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Sealand- A revolutionary idea: An Offshore Country. Amazing Technology and Freedom

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posted on Aug, 21 2004 @ 11:29 AM
Freedom the next killer app says 21-year-old MIT dropout and self-taught crypto expert, sees fantastic things for himself in 2005.

Lackey's aim is to give corporations and frisky individuals the "freedom" to store and move data without answering to anybody (governments or otherwise) competitors, regulators, and lawyers. That's working to transform a 60-year-old gunnery fort in the North Sea - an odd, quasi-independent outpost whose British owner calls it....

"The Principality of Sealand"

Here's a little info about Sealand....

Sealand was founded as a sovereign Principality in 1967 in international waters, six miles off the eastern shores of Britain. The island fortress is conveniently situated from 65 to 100 miles from the coasts of France, Belgium, Holland and Germany. The official language of Sealand is English and the Sealand Dollar has a fixed exchange rate of one U.S. dollar. Passports and stamps have been in circulation since 1969, however, contrary to many misleading websites and news articles, Sealand passports are not for sale, and anyone offering such are selling forgeries. Within a radius of 500 miles of Sealand live more than 200 million people who enjoy some of the highest standards of living in the world. This area also encompasses the financial, industrial and cultural heart of Europe.

The startup is called HavenCo Ltd. Its placed on a 6,000-square-foot, World War II antiaircraft deck that comprises the "land" of Sealand.
The facility isn't much to look at and i dont think they are quite bothered about that.
It consists of a rusty steel deck sitting on two hollow, huge concrete cylinders that rise 60 feet above surface of the North Sea.
Up top there's a drab building and a helicopter landing pad.

The history of Sealand is a story of a struggle for liberty. Sealand was founded on the principle that any group of people dissatisfied with the oppressive laws and restrictions of existing nation states may declare independence in any place not claimed to be under the jurisdiction of another sovereign entity.

High tech stuff....

Sealand will have some nice hardware...
HavenCo will provide its clients with nearly a gigabit per second of Internet bandwidth by year's end, at prices far cheaper than those on the overregulated dry land of Europe.
The huge concrete cylinders will contain millions of dollars worth of networking gear: computers, transaction processors,servers, , data-storage devices - all cooled with banks of roaring air conditioners and powered by triple-redundant generators. Three speedy connections to HavenCo affiliate hubs all over the planet - microwave, satellite, and underwater fiber-optic links.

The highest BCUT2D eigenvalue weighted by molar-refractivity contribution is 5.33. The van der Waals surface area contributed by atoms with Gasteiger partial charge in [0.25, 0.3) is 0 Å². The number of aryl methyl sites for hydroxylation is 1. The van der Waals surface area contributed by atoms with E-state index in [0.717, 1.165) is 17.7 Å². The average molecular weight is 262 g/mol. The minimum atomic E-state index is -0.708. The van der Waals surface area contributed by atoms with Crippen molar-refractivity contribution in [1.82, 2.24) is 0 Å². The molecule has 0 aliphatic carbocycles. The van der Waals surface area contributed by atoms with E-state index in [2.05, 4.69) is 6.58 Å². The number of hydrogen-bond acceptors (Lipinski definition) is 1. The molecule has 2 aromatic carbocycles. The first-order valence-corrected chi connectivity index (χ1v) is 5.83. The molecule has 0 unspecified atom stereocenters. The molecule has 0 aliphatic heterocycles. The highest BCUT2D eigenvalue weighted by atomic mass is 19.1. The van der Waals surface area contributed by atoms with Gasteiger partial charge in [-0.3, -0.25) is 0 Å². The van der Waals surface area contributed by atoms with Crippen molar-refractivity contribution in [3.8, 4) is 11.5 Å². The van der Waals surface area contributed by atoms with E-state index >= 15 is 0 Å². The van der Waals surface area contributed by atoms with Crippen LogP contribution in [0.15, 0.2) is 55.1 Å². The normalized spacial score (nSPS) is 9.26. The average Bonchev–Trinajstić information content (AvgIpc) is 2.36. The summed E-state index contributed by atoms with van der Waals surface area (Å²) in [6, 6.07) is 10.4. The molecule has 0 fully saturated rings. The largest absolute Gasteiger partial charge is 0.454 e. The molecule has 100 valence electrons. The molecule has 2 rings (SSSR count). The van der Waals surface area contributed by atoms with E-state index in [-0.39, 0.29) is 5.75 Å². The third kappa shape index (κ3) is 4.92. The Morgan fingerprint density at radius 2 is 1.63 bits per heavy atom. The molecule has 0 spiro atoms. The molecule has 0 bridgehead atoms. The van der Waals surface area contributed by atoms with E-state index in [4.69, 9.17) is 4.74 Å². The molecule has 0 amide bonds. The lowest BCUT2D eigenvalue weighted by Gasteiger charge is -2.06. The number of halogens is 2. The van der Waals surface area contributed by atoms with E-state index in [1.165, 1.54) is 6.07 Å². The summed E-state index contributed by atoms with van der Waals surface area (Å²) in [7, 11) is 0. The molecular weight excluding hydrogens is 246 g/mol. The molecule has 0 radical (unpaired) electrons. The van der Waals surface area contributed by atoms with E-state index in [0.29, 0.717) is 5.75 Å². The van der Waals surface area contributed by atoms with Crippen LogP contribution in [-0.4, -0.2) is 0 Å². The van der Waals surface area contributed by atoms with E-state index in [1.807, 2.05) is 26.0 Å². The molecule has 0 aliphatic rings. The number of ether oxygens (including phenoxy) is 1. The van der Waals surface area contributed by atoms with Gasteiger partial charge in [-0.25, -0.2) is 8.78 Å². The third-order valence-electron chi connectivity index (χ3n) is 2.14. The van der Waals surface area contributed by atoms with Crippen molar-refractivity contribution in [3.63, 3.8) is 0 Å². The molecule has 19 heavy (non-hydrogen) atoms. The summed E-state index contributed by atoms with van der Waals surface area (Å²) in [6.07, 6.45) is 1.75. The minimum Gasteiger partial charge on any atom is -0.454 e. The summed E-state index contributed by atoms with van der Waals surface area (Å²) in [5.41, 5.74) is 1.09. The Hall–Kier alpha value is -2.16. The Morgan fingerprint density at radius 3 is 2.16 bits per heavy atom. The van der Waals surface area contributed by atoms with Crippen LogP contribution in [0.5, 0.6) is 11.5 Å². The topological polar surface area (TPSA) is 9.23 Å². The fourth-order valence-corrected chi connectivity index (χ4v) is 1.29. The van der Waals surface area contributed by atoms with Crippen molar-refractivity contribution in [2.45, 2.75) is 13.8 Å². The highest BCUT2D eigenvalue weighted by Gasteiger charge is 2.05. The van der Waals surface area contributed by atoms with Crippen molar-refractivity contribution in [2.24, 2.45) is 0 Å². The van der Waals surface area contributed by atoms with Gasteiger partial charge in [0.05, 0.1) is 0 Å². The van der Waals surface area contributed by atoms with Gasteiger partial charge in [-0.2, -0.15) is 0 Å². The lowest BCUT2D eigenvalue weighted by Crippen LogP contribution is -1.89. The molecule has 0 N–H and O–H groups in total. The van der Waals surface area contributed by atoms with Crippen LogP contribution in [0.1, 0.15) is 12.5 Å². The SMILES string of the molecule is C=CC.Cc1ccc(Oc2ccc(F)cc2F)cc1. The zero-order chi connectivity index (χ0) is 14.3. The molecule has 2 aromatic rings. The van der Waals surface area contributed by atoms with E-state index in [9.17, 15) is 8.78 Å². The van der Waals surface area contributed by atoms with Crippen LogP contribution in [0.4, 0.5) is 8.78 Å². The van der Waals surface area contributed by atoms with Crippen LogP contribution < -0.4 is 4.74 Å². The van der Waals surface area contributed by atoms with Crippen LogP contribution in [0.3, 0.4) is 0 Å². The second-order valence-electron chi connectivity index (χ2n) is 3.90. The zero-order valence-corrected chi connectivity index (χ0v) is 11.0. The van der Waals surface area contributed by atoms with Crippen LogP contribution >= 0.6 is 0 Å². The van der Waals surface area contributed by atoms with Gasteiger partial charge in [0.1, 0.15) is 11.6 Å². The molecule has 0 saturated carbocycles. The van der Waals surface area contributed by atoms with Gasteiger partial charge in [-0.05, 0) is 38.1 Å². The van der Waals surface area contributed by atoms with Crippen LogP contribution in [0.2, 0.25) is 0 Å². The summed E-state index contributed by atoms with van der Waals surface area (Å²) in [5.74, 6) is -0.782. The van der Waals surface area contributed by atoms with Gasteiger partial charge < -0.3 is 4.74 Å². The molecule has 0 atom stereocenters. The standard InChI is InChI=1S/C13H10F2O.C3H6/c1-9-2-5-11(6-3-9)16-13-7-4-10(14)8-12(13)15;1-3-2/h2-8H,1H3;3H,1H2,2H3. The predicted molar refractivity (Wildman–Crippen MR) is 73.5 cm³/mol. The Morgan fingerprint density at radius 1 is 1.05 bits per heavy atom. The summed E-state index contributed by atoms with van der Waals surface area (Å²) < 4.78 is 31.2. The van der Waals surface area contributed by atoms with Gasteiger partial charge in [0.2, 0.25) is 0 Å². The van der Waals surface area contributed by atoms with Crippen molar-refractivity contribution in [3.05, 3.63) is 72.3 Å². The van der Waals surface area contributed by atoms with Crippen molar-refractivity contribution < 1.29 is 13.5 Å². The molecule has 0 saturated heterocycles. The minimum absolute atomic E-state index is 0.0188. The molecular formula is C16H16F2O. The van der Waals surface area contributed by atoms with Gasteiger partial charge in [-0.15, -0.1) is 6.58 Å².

I would be interested on people's opinions on this... Is this the future?
Hundreds of off-shore platform's with goverments of all type's,their own specific laws if any laws at all, and no one could do anything about it?

[edit on 21-8-2004 by markjaxson]

posted on Aug, 21 2004 @ 11:50 AM
yeah there was a documentary about it on TV

I don't see the point in making a country out of an old WW2 AA defence platform

they even have their own passports


posted on Aug, 21 2004 @ 12:24 PM
Somehow this HavenCo sounds very familiar.
I wonder did they try this kind of thing earlier somewhere else.

posted on Aug, 21 2004 @ 12:51 PM
In, 1966 a former British major named Roy Bates moved, with his wife and son, to a 10-25 ft cement caisson built seven miles off the British coast during WWII. Bates named the platform "Sealand", declared it to be an independent country, crowned himself king and his wife queen, issued postage stamps, designed passports, and even created a Sealand dollar. Today, Sealand is the worlds smallest country, and "King Roy" still reigns. Since they are beyond the 3 mile limit, Bates and his kingdom are outside the jurisdiction of any other country. Wow, it sounds more like an amusement park rather than a country.

posted on Aug, 21 2004 @ 05:35 PM
So could you just create your own country if you made a huge man made structure in international waters.

Could you have your own rules and no one could say anything?

If so thats pretty cool but the name Sealand has to go it does sound like a Disney land resort or something.

posted on Aug, 21 2004 @ 05:46 PM
The future? hardly, this idea has been boiling for quite a while, and I think thats about all it will ever do. Why would someone want an isolated datacenter, where a huge storm could potentially wipe it out. I think the location is whats dazzling everyone, but when you get down to it its just a datacenter with the same technology as any other in the world, just a fancy location. Sure the place is technically not part of any country,but that also means that it has no real defense. Just another passing fad most likely.

posted on Aug, 22 2004 @ 06:37 AM
Man that place is tiny. I think those cylinders look pretty solid and it should be safe judging from the pics. I wonder if you could make one of those old half mile oil haulers a country if you have a permanent achor or something.

posted on Aug, 22 2004 @ 11:34 AM
This guy must have really loved the book Cryptonomicon, Because this idea is pretty much straight from the book.


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